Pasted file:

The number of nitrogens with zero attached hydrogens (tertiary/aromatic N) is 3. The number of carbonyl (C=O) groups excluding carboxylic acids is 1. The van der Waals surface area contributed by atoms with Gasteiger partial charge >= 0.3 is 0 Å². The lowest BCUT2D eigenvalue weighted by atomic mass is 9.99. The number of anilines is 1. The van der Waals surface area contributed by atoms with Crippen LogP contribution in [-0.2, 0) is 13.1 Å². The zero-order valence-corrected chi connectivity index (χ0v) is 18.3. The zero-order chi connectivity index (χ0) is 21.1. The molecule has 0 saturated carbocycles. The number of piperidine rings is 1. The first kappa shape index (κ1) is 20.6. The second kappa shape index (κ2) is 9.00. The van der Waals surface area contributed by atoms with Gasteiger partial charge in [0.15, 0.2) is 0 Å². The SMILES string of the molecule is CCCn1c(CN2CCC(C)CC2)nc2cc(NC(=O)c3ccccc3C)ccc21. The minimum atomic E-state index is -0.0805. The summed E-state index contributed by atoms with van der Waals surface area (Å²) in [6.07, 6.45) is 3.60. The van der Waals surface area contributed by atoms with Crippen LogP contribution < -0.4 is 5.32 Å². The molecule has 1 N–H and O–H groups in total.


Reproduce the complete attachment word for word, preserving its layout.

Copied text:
The number of nitrogens with zero attached hydrogens (tertiary/aromatic N) is 3. The number of carbonyl (C=O) groups excluding carboxylic acids is 1. The van der Waals surface area contributed by atoms with Gasteiger partial charge >= 0.3 is 0 Å². The lowest BCUT2D eigenvalue weighted by atomic mass is 9.99. The number of anilines is 1. The van der Waals surface area contributed by atoms with Crippen LogP contribution in [-0.2, 0) is 13.1 Å². The zero-order valence-corrected chi connectivity index (χ0v) is 18.3. The zero-order chi connectivity index (χ0) is 21.1. The molecule has 0 saturated carbocycles. The number of piperidine rings is 1. The first kappa shape index (κ1) is 20.6. The second kappa shape index (κ2) is 9.00. The van der Waals surface area contributed by atoms with Gasteiger partial charge in [0.15, 0.2) is 0 Å². The SMILES string of the molecule is CCCn1c(CN2CCC(C)CC2)nc2cc(NC(=O)c3ccccc3C)ccc21. The minimum atomic E-state index is -0.0805. The summed E-state index contributed by atoms with van der Waals surface area (Å²) in [6.07, 6.45) is 3.60. The van der Waals surface area contributed by atoms with Crippen LogP contribution < -0.4 is 5.32 Å². The molecule has 1 N–H and O–H groups in total.